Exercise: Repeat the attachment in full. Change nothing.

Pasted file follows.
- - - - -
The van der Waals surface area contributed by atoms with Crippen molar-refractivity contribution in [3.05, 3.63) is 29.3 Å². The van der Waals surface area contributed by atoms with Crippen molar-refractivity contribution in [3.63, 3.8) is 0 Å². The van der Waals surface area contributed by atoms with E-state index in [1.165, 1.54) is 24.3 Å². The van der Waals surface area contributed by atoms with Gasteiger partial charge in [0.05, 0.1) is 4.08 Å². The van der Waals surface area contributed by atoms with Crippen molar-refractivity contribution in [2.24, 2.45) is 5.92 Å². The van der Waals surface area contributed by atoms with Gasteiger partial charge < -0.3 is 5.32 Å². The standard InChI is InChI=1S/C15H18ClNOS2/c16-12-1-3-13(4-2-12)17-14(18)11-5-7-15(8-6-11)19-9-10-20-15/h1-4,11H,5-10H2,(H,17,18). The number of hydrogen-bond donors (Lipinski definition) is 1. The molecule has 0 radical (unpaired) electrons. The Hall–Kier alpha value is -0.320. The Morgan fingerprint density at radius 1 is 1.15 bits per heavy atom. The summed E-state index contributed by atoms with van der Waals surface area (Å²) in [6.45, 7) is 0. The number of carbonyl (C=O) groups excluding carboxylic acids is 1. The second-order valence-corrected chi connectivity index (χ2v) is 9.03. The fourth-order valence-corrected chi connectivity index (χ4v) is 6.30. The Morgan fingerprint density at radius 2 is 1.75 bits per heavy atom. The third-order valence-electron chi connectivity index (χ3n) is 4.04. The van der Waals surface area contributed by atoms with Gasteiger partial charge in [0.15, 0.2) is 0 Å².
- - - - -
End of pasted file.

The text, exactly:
The van der Waals surface area contributed by atoms with Crippen molar-refractivity contribution in [3.05, 3.63) is 29.3 Å². The van der Waals surface area contributed by atoms with Crippen molar-refractivity contribution in [3.63, 3.8) is 0 Å². The van der Waals surface area contributed by atoms with E-state index in [1.165, 1.54) is 24.3 Å². The van der Waals surface area contributed by atoms with Gasteiger partial charge in [0.05, 0.1) is 4.08 Å². The van der Waals surface area contributed by atoms with Crippen molar-refractivity contribution in [2.24, 2.45) is 5.92 Å². The van der Waals surface area contributed by atoms with Gasteiger partial charge < -0.3 is 5.32 Å². The standard InChI is InChI=1S/C15H18ClNOS2/c16-12-1-3-13(4-2-12)17-14(18)11-5-7-15(8-6-11)19-9-10-20-15/h1-4,11H,5-10H2,(H,17,18). The number of hydrogen-bond donors (Lipinski definition) is 1. The molecule has 0 radical (unpaired) electrons. The Hall–Kier alpha value is -0.320. The Morgan fingerprint density at radius 1 is 1.15 bits per heavy atom. The summed E-state index contributed by atoms with van der Waals surface area (Å²) in [6.45, 7) is 0. The number of carbonyl (C=O) groups excluding carboxylic acids is 1. The second-order valence-corrected chi connectivity index (χ2v) is 9.03. The fourth-order valence-corrected chi connectivity index (χ4v) is 6.30. The Morgan fingerprint density at radius 2 is 1.75 bits per heavy atom. The third-order valence-electron chi connectivity index (χ3n) is 4.04. The van der Waals surface area contributed by atoms with Gasteiger partial charge in [0.15, 0.2) is 0 Å².